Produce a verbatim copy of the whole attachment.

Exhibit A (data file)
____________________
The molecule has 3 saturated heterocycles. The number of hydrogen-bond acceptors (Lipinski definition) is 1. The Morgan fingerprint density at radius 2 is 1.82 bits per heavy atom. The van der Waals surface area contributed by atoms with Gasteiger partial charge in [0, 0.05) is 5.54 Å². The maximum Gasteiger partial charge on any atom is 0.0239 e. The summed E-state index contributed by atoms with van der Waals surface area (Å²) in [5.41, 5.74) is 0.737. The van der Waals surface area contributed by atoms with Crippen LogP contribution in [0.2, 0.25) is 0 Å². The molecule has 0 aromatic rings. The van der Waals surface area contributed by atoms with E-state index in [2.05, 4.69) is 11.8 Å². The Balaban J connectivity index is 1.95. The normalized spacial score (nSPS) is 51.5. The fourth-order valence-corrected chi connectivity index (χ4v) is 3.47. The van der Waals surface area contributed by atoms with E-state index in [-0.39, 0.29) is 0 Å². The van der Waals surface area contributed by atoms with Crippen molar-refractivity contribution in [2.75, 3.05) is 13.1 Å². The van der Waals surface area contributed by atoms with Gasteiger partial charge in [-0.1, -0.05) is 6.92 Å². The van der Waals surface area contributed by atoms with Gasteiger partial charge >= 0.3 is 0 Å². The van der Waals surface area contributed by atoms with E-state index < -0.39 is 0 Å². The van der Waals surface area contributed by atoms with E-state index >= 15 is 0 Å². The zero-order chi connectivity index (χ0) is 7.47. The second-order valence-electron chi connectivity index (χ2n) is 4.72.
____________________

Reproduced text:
The molecule has 3 saturated heterocycles. The number of hydrogen-bond acceptors (Lipinski definition) is 1. The Morgan fingerprint density at radius 2 is 1.82 bits per heavy atom. The van der Waals surface area contributed by atoms with Gasteiger partial charge in [0, 0.05) is 5.54 Å². The maximum Gasteiger partial charge on any atom is 0.0239 e. The summed E-state index contributed by atoms with van der Waals surface area (Å²) in [5.41, 5.74) is 0.737. The van der Waals surface area contributed by atoms with Crippen LogP contribution in [0.2, 0.25) is 0 Å². The molecule has 0 aromatic rings. The van der Waals surface area contributed by atoms with E-state index in [2.05, 4.69) is 11.8 Å². The Balaban J connectivity index is 1.95. The normalized spacial score (nSPS) is 51.5. The fourth-order valence-corrected chi connectivity index (χ4v) is 3.47. The van der Waals surface area contributed by atoms with E-state index in [-0.39, 0.29) is 0 Å². The van der Waals surface area contributed by atoms with Crippen molar-refractivity contribution in [2.75, 3.05) is 13.1 Å². The van der Waals surface area contributed by atoms with Gasteiger partial charge in [-0.1, -0.05) is 6.92 Å². The van der Waals surface area contributed by atoms with Gasteiger partial charge >= 0.3 is 0 Å². The van der Waals surface area contributed by atoms with E-state index < -0.39 is 0 Å². The van der Waals surface area contributed by atoms with E-state index >= 15 is 0 Å². The zero-order chi connectivity index (χ0) is 7.47. The second-order valence-electron chi connectivity index (χ2n) is 4.72.